Does the Muslim Myth Threaten Obama?

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A new Pew survey flooding the airwaves this morning finds that 18 percent of respondents think Obama is a Muslim--a 7 percent increase from March 2009. Only 34 percent think he's Christian, a 14 percent drop from last year, and a full 43 percent say they don't know what his religion is.

Chris Cillizza acknowledges that the partisan bent of responses could limit the electoral significance of Pew's findings:

There is, without question, some significant level of partisanship inherent in questions about Obama's faith; the less you like the President, the more likely you are to say he is a Muslim. And, in truth, that 18 percent who falsely identify the President with the Islamic faith would almost certainly never be voting for him anyway.

Perhaps more important from an electoral perspective, however, is the growing number of people who don't know what religion the President identifies with. While most Americans don't tend to vote based on religious faith--although being either a Muslim or a Mormon can, among certain demographic groups, complicate a politician's electoral calculus--they do like to believe that their president is a man of faith.

Cillizza is quick to write off the 18 percent of respondents who think Obama's a Muslim as unlikely to vote for him anyway. While many of this group are Republicans who likely will not vote for Obama--31 percent of Republican respondents identified him as a Muslim--a growing number are independents whose votes the president and the Democrats will aggressively court in November and in 2012. In addition to 10 percent of Democrats, 18 percent of independent respondents fell in this category, an 8 percent increase from 2009.


There's no way to tell if these independents fall to the left or right of the Republican party, thereby making them more or less likely to vote for Obama. The question, then, is whether thinking Obama is a Muslim makes one less likely to vote for him--whether poll respondents have negative opinions of Muslims. Pew did not address this question, but recent polling has.

A Time poll conducted earlier this week found that only 44 percent of respondents had a favorable view of the Muslim faith. 28 percent did not believe Muslims should be eligible to sit on the Supreme Court, and nearly one third thought that they should not be allowed to run for president. The poll was pegged to the hot-button "Ground Zero mosque" issue and found that 61 percent of respondents did not support the project.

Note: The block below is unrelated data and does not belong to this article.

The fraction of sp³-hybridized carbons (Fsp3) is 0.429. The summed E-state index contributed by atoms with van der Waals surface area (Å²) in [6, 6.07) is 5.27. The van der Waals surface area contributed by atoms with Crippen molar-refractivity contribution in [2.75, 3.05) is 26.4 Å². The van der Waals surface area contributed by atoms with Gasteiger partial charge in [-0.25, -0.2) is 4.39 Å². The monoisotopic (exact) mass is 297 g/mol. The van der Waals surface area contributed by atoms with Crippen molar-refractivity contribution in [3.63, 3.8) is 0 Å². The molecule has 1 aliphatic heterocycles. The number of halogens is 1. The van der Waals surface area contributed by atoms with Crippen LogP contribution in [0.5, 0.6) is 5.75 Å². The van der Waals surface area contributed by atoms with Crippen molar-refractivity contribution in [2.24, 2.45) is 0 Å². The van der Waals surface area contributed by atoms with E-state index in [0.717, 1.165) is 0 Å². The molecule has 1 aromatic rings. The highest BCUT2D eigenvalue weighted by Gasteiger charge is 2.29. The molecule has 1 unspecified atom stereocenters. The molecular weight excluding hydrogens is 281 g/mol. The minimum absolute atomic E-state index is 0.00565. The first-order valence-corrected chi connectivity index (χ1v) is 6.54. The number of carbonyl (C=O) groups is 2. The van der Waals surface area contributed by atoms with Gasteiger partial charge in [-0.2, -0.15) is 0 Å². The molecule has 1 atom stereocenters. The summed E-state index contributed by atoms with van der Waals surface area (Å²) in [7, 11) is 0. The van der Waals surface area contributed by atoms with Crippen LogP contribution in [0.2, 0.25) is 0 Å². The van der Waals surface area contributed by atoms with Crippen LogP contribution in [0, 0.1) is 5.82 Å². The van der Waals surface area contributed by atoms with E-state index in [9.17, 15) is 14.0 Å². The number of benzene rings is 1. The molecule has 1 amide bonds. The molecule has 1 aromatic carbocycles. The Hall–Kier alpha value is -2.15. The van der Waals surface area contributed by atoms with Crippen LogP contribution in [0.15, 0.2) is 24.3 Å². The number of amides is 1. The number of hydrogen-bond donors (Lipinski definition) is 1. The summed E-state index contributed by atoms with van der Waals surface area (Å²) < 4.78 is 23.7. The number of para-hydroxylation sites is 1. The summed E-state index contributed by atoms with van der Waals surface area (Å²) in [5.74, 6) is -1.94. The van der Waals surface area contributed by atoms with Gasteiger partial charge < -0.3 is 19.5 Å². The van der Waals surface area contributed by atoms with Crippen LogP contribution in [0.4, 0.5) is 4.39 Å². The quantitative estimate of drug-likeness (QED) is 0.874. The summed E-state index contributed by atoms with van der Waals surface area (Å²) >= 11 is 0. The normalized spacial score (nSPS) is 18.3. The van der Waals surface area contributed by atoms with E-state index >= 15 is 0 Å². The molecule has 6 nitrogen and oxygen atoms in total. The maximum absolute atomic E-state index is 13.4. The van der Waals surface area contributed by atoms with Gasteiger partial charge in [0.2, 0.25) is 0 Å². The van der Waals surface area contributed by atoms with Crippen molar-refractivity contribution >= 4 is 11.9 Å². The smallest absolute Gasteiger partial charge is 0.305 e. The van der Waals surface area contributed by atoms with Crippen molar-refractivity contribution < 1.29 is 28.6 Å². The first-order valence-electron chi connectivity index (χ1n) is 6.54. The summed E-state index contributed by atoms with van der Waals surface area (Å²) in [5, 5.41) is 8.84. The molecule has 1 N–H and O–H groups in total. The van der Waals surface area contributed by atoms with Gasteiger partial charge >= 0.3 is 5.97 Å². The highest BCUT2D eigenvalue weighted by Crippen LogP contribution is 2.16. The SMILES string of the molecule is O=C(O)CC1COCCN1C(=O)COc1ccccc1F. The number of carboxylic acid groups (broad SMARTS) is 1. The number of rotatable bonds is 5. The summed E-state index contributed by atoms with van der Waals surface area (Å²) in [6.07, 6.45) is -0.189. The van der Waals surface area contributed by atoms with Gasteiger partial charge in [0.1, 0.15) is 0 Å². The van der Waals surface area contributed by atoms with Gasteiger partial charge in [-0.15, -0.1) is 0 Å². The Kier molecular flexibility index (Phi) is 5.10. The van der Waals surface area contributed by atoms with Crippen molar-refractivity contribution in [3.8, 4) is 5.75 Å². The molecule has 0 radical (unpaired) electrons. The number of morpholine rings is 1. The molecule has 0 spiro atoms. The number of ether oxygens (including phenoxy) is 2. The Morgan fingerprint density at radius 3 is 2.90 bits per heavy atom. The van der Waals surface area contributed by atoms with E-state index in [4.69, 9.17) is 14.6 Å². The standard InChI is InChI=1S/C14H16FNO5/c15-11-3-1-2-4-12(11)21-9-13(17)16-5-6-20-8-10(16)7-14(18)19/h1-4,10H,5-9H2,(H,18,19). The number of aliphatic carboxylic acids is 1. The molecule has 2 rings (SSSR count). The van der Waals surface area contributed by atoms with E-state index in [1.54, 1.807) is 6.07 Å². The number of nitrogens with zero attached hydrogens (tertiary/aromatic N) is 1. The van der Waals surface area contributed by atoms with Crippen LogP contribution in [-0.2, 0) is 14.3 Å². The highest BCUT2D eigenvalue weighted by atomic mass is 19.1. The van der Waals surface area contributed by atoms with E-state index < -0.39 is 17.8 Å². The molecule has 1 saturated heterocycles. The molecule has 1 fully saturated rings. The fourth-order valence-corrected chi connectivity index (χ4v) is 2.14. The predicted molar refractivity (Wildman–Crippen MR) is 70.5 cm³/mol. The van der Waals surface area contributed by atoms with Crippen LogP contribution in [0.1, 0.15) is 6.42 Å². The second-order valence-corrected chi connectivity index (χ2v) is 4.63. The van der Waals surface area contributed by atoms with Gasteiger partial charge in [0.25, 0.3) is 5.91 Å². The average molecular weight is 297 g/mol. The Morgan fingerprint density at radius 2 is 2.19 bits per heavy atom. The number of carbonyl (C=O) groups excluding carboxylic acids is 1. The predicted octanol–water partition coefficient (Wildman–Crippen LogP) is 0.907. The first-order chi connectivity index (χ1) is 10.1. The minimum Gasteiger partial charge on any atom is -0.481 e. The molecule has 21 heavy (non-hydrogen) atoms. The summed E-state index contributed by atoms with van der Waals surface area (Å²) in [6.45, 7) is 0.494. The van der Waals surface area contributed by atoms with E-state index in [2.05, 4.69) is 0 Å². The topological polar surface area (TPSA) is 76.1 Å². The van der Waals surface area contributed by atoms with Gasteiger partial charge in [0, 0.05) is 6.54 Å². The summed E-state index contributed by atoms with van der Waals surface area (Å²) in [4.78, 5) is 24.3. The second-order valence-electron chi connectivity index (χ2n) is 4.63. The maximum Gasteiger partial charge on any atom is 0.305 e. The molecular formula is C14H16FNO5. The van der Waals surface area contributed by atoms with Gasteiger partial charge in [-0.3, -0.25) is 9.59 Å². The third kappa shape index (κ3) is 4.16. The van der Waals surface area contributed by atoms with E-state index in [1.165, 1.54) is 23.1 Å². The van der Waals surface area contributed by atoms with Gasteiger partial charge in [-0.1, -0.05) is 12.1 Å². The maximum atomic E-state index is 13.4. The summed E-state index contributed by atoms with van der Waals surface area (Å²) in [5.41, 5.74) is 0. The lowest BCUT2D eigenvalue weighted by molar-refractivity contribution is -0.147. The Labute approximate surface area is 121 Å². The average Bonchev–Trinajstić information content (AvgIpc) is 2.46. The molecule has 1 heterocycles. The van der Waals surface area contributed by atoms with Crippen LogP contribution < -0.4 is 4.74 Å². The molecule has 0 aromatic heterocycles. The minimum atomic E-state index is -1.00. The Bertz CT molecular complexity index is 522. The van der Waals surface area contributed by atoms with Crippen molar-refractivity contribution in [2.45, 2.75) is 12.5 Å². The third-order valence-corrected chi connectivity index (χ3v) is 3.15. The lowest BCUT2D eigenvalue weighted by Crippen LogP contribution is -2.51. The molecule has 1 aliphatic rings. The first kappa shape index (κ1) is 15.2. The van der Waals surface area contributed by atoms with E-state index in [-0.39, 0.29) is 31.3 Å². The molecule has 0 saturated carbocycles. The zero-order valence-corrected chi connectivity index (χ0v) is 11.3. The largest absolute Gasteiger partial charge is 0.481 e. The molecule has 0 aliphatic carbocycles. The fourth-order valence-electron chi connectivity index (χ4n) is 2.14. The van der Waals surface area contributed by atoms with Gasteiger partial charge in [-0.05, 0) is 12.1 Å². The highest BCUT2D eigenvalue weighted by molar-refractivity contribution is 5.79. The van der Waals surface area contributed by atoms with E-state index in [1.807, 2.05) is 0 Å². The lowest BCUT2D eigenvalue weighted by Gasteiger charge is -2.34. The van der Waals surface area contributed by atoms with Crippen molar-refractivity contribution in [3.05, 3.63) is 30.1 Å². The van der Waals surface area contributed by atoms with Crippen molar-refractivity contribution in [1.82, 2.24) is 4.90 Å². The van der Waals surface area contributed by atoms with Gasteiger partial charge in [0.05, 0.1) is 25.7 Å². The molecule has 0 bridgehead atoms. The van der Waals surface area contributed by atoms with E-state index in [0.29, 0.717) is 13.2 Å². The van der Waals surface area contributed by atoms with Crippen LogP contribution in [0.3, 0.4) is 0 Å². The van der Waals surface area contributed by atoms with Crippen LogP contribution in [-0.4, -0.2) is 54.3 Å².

Pew does find a correlation, if not a causation, between thinking Obama is a Muslim and disapproving of him as president. Among those who he's a Muslim, 67 percent disapprove of his job performance, while 62 percent of those who think he's Christian approve of his performance. The respondents who weren't sure about Obama's religion are split fairly evenly between job approval and disapproval. 

The Pew survey was conducted before Obama expressed his belief that the Cordoba Initiative had every right to construct an Islamic cultural center two blocks from Ground Zero. His comments have been explosive enough already, but will Pew's findings up their significance? For the 43 percent of respondents who did not know what Obama's religion was, will his support for the project (though he was careful not to endorse it, per se), expressed at a Ramadan celebration, serve to confirm rumors they may already have heard?

One final question is whether Pew's results will affect midterm elections. If Obama himself were up for re-election in November, the fact that nearly one-fifth of Americans falsely believed he was Muslim, and that Americans in general don't have the rosiest view of Muslims, might worry Democrats. But it's unclear whether confusion about the president's religious identity will trickle down to affect his party's candidates in congressional and gubernatorial races.

Democrats are already worried about Obama's plummeting approval and popularity ratings rubbing off on their party's incumbents, who are facing fierce anti-Washington sentiment at home. The Muslim confusion may not intensify these worries, but it probably won't soothe them either.
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Nicole Allan is a former senior editor at The Atlantic.

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